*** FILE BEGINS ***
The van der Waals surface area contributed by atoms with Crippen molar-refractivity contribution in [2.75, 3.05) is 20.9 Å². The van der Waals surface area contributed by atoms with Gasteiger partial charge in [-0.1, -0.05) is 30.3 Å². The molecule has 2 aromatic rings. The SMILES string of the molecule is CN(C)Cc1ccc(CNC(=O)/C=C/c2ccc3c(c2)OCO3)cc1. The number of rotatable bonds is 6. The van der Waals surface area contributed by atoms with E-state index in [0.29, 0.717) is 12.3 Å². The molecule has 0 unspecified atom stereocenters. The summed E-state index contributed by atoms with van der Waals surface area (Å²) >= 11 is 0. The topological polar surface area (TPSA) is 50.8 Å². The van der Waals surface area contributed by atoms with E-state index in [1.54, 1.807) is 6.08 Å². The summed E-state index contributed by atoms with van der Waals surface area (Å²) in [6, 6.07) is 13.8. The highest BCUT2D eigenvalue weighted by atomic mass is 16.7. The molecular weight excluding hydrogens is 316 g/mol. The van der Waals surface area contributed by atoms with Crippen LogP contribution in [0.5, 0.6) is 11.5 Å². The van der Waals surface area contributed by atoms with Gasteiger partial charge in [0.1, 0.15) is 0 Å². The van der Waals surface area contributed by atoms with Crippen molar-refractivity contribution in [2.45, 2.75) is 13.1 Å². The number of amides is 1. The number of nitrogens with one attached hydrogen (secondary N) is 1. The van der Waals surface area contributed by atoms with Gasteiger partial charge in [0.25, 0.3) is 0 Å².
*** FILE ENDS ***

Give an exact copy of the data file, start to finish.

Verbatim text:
The van der Waals surface area contributed by atoms with Crippen molar-refractivity contribution in [2.75, 3.05) is 20.9 Å². The van der Waals surface area contributed by atoms with Gasteiger partial charge in [-0.1, -0.05) is 30.3 Å². The molecule has 2 aromatic rings. The SMILES string of the molecule is CN(C)Cc1ccc(CNC(=O)/C=C/c2ccc3c(c2)OCO3)cc1. The number of rotatable bonds is 6. The van der Waals surface area contributed by atoms with E-state index in [0.29, 0.717) is 12.3 Å². The molecule has 0 unspecified atom stereocenters. The summed E-state index contributed by atoms with van der Waals surface area (Å²) >= 11 is 0. The topological polar surface area (TPSA) is 50.8 Å². The van der Waals surface area contributed by atoms with E-state index in [1.54, 1.807) is 6.08 Å². The summed E-state index contributed by atoms with van der Waals surface area (Å²) in [6, 6.07) is 13.8. The highest BCUT2D eigenvalue weighted by atomic mass is 16.7. The molecular weight excluding hydrogens is 316 g/mol. The van der Waals surface area contributed by atoms with Crippen LogP contribution in [0.5, 0.6) is 11.5 Å². The van der Waals surface area contributed by atoms with Gasteiger partial charge in [0.1, 0.15) is 0 Å². The van der Waals surface area contributed by atoms with Crippen molar-refractivity contribution in [2.45, 2.75) is 13.1 Å². The number of amides is 1. The number of nitrogens with one attached hydrogen (secondary N) is 1. The van der Waals surface area contributed by atoms with Gasteiger partial charge in [0.25, 0.3) is 0 Å².